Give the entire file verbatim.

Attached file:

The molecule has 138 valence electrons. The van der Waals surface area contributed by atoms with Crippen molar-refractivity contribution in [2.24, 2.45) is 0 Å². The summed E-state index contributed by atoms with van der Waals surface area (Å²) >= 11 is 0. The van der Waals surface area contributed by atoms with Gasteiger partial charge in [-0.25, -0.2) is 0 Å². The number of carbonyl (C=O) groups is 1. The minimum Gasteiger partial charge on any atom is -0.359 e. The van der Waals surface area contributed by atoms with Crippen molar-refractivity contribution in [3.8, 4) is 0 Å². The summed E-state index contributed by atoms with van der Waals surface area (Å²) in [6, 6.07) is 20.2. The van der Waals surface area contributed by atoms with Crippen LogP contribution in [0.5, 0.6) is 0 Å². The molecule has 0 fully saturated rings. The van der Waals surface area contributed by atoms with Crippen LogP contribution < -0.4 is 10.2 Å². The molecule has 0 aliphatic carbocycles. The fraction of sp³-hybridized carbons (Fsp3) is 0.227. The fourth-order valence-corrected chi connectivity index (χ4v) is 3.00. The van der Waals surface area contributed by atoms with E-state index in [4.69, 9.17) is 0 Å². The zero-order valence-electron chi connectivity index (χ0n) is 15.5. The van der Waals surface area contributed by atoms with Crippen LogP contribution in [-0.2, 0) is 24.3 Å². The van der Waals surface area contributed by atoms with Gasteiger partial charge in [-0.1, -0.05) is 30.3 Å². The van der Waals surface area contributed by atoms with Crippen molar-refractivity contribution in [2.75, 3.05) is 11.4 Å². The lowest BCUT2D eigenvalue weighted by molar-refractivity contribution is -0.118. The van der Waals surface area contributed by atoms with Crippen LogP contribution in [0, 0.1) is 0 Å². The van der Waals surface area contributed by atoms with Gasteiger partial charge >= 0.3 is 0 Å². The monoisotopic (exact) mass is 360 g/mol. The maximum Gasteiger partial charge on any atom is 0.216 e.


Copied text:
The molecule has 138 valence electrons. The van der Waals surface area contributed by atoms with Crippen molar-refractivity contribution in [2.24, 2.45) is 0 Å². The summed E-state index contributed by atoms with van der Waals surface area (Å²) >= 11 is 0. The van der Waals surface area contributed by atoms with Gasteiger partial charge in [-0.25, -0.2) is 0 Å². The number of carbonyl (C=O) groups is 1. The minimum Gasteiger partial charge on any atom is -0.359 e. The van der Waals surface area contributed by atoms with Crippen molar-refractivity contribution in [3.8, 4) is 0 Å². The summed E-state index contributed by atoms with van der Waals surface area (Å²) in [6, 6.07) is 20.2. The van der Waals surface area contributed by atoms with Crippen LogP contribution in [0.5, 0.6) is 0 Å². The molecule has 0 fully saturated rings. The van der Waals surface area contributed by atoms with Crippen LogP contribution < -0.4 is 10.2 Å². The molecule has 0 aliphatic carbocycles. The fraction of sp³-hybridized carbons (Fsp3) is 0.227. The fourth-order valence-corrected chi connectivity index (χ4v) is 3.00. The van der Waals surface area contributed by atoms with E-state index in [4.69, 9.17) is 0 Å². The zero-order valence-electron chi connectivity index (χ0n) is 15.5. The van der Waals surface area contributed by atoms with Crippen LogP contribution in [-0.2, 0) is 24.3 Å². The van der Waals surface area contributed by atoms with Gasteiger partial charge in [-0.1, -0.05) is 30.3 Å². The van der Waals surface area contributed by atoms with Crippen molar-refractivity contribution in [2.75, 3.05) is 11.4 Å². The lowest BCUT2D eigenvalue weighted by molar-refractivity contribution is -0.118. The van der Waals surface area contributed by atoms with Crippen LogP contribution in [0, 0.1) is 0 Å². The van der Waals surface area contributed by atoms with Gasteiger partial charge >= 0.3 is 0 Å². The monoisotopic (exact) mass is 360 g/mol. The maximum Gasteiger partial charge on any atom is 0.216 e.